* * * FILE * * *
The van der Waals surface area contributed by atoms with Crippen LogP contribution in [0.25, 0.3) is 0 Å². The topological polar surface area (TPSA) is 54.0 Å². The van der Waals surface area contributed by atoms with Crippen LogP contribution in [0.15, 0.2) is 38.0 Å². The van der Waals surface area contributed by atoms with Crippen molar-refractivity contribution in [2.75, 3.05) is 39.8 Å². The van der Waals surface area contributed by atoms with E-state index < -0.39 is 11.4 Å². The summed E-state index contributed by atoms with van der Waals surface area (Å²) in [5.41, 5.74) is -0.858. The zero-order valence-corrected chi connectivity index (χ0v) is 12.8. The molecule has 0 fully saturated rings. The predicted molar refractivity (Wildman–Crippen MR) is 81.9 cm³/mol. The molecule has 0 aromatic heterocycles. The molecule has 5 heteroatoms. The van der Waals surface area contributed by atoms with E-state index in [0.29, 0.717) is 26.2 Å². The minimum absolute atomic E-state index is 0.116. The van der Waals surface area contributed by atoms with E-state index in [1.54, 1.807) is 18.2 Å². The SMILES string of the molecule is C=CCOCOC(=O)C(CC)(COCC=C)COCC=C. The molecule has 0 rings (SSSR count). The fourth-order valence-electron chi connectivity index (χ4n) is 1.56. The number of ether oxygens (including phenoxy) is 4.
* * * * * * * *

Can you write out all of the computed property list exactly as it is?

The van der Waals surface area contributed by atoms with Crippen LogP contribution in [0.25, 0.3) is 0 Å². The topological polar surface area (TPSA) is 54.0 Å². The van der Waals surface area contributed by atoms with Crippen LogP contribution in [0.15, 0.2) is 38.0 Å². The van der Waals surface area contributed by atoms with Crippen molar-refractivity contribution in [2.75, 3.05) is 39.8 Å². The van der Waals surface area contributed by atoms with E-state index < -0.39 is 11.4 Å². The summed E-state index contributed by atoms with van der Waals surface area (Å²) in [5.41, 5.74) is -0.858. The zero-order valence-corrected chi connectivity index (χ0v) is 12.8. The molecule has 0 fully saturated rings. The predicted molar refractivity (Wildman–Crippen MR) is 81.9 cm³/mol. The molecule has 0 aromatic heterocycles. The molecule has 5 heteroatoms. The van der Waals surface area contributed by atoms with E-state index in [0.29, 0.717) is 26.2 Å². The minimum absolute atomic E-state index is 0.116. The van der Waals surface area contributed by atoms with E-state index in [1.54, 1.807) is 18.2 Å². The SMILES string of the molecule is C=CCOCOC(=O)C(CC)(COCC=C)COCC=C. The molecule has 0 rings (SSSR count). The fourth-order valence-electron chi connectivity index (χ4n) is 1.56. The number of ether oxygens (including phenoxy) is 4.